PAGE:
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expound

Car. ; which

courts, that they may not be drawn from their businefs which is highly profitable to the public, by attending their lawsuits in other courts. The privileges of the tinners are confirmed by a charter, 33 Edw, I. and fully expounded by a private statute“, go Edw. III. which has fince been explained by a public act, 16 Car. I. c. 15. What relates to our present purpofe is only this : that all tinners and labourers in and about the stannaries shall, during the time of their working therein bona fide, be privileged from suits of other courts, and be only impleaded in the stannary court in all matters, excepting pleas of land, life, and member. No writ of error lies from hence to any court in Westminsterhall; as was agreed by all the judgese in 4 Jac. I. But ani appeal lies from the steward of the court to the under-warden; and from him to the lord-warden; and thence to the privy council of the prince of Wales, as duke of Cornwall', when he hath had livery or investiture of the fame. And from thence the appeal lies to the king himself, in the last resortb.

IX. The several courts within the city of London', and other cities, boroughs, and corporations throughout the kingdom, held by prescription, charter, or act of parliament, are also of the same private and limited species. It would exceed the design and compass of our present inquiries, if I were to en-, ter into a particular detail of these, and to examine the nature and extent of their several jurisdictions. It may in general be fufficient to say, that they arose originally from the favour of the crown to those particular districts, wherein we find them erected, upon the same principle that hundred-courts, and the like, were established; for the convenience of the inhabitants, that they may prosecute their suits and receive justice at home: C4 Irít. 232.

error lies to the court of buffings, before & see this at length in 4 Int. 232. the mayor, recorder, and sheriffs; and • 4 Inst. 231.

from thence to justices appointed by the 1 Ibid. 230.

king's commission, who used to fit in & 3 Bulit. 183. ,

the church of St. Martin le grand, Doderidge hift. of Cornw. 94. (F.N.B.32.) And from the judgement * The chief of those in London are of those justices a writ of error lies im. the periffs courts, holden before their nediately to the house of lords fleward or judge; from which a writ of

that,

that, for the most part, the courts at Westminster-hall have a concurrent jurisdiction with these, or else a super-intendency over them; and are bound by the statute 19 Geo. III. c. 70. to give allistance to such of them as are courts of record, by issuing writs of execution, where the person or effects of the defendant are not within the inferior jurisdiction : and that the proceedings in these special courts ought to be according to the course of the common law, unless otherwise ordered by parliament; for though the king may ertet new courts, yet he cannot alter the established course of law.

But there is one species of courts, constituted by act of parliament, in the city of London and other trading and populous districts, which in their proceedings so vary from the course of the common law, that they may deserve a more particular consideration. I mean the courts of requests, or courts of conscience, for the recovery of small debts. The first of these was established in London, so early as the reign of Henry the eighth, by an act of their common council; which however was certainly insufficient for that purpose and illegal, till confirmed by statute 3 Jac. I. c. 15. which has fince been explained and amended by statute 14 Geo. II. c. 10. 1 he conttitution is this: two aldermen, and four commoners, fit twice a week to hear all causes of debt not exceeding the value of forty shillings; which they examine in a summary wav, by the oath of the parties or other witnesses, and make such order therein as is consonant to equity and good confcience. The time and expense of obtaining this summary Tedrefs are very inconsiderable, which make it a great benefit to trade; and thereupon divers trading towns and other disa tricts have obtained acts of parliament, for establishing in them courts of conscience upon nearly the same plan as that in the city of London (2).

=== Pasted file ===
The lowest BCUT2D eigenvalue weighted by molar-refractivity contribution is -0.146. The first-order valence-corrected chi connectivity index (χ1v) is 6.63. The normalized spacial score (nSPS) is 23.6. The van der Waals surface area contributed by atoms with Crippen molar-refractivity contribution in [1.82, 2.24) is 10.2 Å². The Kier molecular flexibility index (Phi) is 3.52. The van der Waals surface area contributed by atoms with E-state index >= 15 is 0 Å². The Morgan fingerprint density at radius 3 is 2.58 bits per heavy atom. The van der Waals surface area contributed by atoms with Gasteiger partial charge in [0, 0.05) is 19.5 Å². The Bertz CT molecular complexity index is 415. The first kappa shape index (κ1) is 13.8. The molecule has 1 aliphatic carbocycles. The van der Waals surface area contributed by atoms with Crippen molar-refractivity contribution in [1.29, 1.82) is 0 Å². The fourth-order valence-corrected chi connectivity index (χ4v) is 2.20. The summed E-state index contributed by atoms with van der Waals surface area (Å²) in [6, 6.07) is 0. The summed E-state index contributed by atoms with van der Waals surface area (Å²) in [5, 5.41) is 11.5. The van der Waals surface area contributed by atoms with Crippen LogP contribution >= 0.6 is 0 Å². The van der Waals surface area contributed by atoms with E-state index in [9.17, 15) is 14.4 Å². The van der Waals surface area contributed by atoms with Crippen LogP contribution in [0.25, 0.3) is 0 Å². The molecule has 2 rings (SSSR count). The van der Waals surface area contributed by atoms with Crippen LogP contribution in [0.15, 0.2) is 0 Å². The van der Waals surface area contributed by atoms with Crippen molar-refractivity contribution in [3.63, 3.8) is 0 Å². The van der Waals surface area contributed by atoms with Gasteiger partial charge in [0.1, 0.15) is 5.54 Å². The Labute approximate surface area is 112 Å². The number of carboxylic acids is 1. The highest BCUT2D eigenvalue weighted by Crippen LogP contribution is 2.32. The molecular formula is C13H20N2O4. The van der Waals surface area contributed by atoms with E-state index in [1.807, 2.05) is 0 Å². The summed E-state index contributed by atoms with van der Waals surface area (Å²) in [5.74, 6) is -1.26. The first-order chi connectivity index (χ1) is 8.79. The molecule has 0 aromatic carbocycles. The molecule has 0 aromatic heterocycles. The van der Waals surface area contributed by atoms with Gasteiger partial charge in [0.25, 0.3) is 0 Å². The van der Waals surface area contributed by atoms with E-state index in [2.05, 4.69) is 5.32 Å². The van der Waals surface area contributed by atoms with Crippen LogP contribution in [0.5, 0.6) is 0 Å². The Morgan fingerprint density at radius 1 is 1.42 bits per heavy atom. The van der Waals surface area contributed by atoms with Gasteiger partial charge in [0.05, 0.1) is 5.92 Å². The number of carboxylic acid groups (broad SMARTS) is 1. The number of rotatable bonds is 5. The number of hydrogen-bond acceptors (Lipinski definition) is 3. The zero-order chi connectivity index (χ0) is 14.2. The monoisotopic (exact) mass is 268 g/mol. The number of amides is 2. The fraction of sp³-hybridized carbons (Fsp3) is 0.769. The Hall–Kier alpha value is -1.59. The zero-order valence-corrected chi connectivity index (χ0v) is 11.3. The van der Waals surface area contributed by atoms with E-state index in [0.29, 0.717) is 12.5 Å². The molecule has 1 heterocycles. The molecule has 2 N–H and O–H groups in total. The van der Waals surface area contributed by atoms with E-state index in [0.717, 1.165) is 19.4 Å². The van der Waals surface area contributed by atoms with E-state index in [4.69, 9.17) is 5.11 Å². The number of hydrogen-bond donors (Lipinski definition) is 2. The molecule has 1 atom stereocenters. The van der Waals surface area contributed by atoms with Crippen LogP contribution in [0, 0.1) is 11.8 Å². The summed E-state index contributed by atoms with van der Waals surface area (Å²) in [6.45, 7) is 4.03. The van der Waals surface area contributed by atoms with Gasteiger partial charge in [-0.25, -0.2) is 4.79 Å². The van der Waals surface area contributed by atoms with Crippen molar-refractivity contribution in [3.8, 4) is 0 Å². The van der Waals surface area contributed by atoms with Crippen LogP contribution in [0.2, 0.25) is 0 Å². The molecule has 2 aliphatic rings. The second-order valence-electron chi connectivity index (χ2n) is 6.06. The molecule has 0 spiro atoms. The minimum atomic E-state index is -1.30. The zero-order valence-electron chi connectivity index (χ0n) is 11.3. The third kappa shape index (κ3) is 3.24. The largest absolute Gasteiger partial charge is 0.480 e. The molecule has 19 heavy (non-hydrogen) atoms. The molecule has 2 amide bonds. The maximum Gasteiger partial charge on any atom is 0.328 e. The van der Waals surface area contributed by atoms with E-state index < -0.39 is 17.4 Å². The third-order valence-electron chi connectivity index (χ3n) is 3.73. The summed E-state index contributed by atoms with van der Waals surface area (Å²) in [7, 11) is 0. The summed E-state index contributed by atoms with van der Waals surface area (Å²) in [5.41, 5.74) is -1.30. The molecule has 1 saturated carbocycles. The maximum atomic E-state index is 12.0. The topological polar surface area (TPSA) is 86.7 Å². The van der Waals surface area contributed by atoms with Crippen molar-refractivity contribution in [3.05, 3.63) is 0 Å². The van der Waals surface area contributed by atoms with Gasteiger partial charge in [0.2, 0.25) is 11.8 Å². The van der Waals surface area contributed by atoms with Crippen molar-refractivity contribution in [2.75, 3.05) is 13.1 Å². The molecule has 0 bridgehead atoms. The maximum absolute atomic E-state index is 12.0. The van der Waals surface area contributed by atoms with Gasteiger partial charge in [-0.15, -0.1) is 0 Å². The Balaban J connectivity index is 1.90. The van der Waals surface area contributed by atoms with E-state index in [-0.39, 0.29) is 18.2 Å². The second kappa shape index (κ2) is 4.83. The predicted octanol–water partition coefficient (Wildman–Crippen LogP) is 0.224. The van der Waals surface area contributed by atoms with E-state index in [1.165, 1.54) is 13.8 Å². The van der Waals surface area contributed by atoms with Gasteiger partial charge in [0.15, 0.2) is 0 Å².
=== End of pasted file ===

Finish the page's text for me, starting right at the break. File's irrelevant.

j Salk. 144. 263.

(2) By the 25 Gco. III. c. 45. and 26 Geo. III. c. 38. no debtor or defendant, in any court for the recovery of small debts, The anxious desire, that has been shewn to obtain these several acts, proves clearly that the nation in general is truly, sensible of the great inconvenience, arising from the disuse of the antient county and hundred courts; wherein causes of this small value were always formerly decided, with very little trouble and expense to the parties. But it is to be feared, that the general remedy which of late hath been princi-, pally applied to this inconvenience, (the erecting these new jurisdictions) may itself be attended in time with very ill consequences : as the method of proceeding therein is entirely in derogation of the common law; as their large discretionary powers create a petty tyranny in a set of standing commiffioners; and as the disuse of the trial by jury may tend to estrange the minds of the people from that valuable prerogative of Englishmen, which has already been more than sufficiently excluded in many instances. How much rather is it to be wilhed, that the proceedings in the county and hundredcourts could again be revived, without burthening the freeholders with too frequent and tedious attendances; and at the same time removing the delays that have infensibly crept into their proceedings, and the power that either party have of transferring at pleasure their suits to the courts at Westminster! And we may with fatisfaction observe, that this experiment has been actually tried, and has succeeded in the populous county of Middlesex; which might serve as an example for others. For by statute 23 Geo. II. c. 33. it is enacted, 1. That a special county court shall be held, at least once a month, in every hundred of the county of Middlesex, by the county clerk. 2. That twelve freeholders of that hundred, qualified to serve on juries, and struck by the sheriff,